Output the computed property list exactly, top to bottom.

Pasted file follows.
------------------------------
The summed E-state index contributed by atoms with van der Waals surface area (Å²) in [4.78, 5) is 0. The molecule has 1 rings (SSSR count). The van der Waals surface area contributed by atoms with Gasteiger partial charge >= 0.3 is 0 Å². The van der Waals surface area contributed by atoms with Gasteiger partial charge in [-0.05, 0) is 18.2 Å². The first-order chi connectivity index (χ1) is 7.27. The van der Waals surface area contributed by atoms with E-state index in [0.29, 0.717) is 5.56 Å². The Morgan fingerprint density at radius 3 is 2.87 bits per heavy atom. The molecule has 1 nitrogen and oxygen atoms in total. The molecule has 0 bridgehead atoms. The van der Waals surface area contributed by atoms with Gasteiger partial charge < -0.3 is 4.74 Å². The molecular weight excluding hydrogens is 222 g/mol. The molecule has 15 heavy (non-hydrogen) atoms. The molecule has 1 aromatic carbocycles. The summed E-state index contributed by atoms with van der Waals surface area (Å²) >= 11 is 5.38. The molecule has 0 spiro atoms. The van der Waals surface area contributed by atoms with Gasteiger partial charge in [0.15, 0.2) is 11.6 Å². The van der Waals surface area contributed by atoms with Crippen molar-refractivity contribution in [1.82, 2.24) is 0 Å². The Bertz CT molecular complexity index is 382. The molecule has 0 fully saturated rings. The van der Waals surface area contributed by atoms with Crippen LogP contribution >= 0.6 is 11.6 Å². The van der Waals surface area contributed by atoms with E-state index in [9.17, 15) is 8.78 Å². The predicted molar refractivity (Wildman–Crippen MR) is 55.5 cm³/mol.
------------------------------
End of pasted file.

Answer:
The summed E-state index contributed by atoms with van der Waals surface area (Å²) in [4.78, 5) is 0. The molecule has 1 rings (SSSR count). The van der Waals surface area contributed by atoms with Gasteiger partial charge >= 0.3 is 0 Å². The van der Waals surface area contributed by atoms with Gasteiger partial charge in [-0.05, 0) is 18.2 Å². The first-order chi connectivity index (χ1) is 7.27. The van der Waals surface area contributed by atoms with E-state index in [0.29, 0.717) is 5.56 Å². The Morgan fingerprint density at radius 3 is 2.87 bits per heavy atom. The molecule has 1 nitrogen and oxygen atoms in total. The molecule has 0 bridgehead atoms. The van der Waals surface area contributed by atoms with Gasteiger partial charge < -0.3 is 4.74 Å². The molecular weight excluding hydrogens is 222 g/mol. The molecule has 15 heavy (non-hydrogen) atoms. The molecule has 1 aromatic carbocycles. The summed E-state index contributed by atoms with van der Waals surface area (Å²) >= 11 is 5.38. The molecule has 0 spiro atoms. The van der Waals surface area contributed by atoms with Gasteiger partial charge in [0.15, 0.2) is 11.6 Å². The van der Waals surface area contributed by atoms with Crippen molar-refractivity contribution in [1.82, 2.24) is 0 Å². The Bertz CT molecular complexity index is 382. The molecule has 0 fully saturated rings. The van der Waals surface area contributed by atoms with Crippen LogP contribution >= 0.6 is 11.6 Å². The van der Waals surface area contributed by atoms with E-state index in [9.17, 15) is 8.78 Å². The predicted molar refractivity (Wildman–Crippen MR) is 55.5 cm³/mol.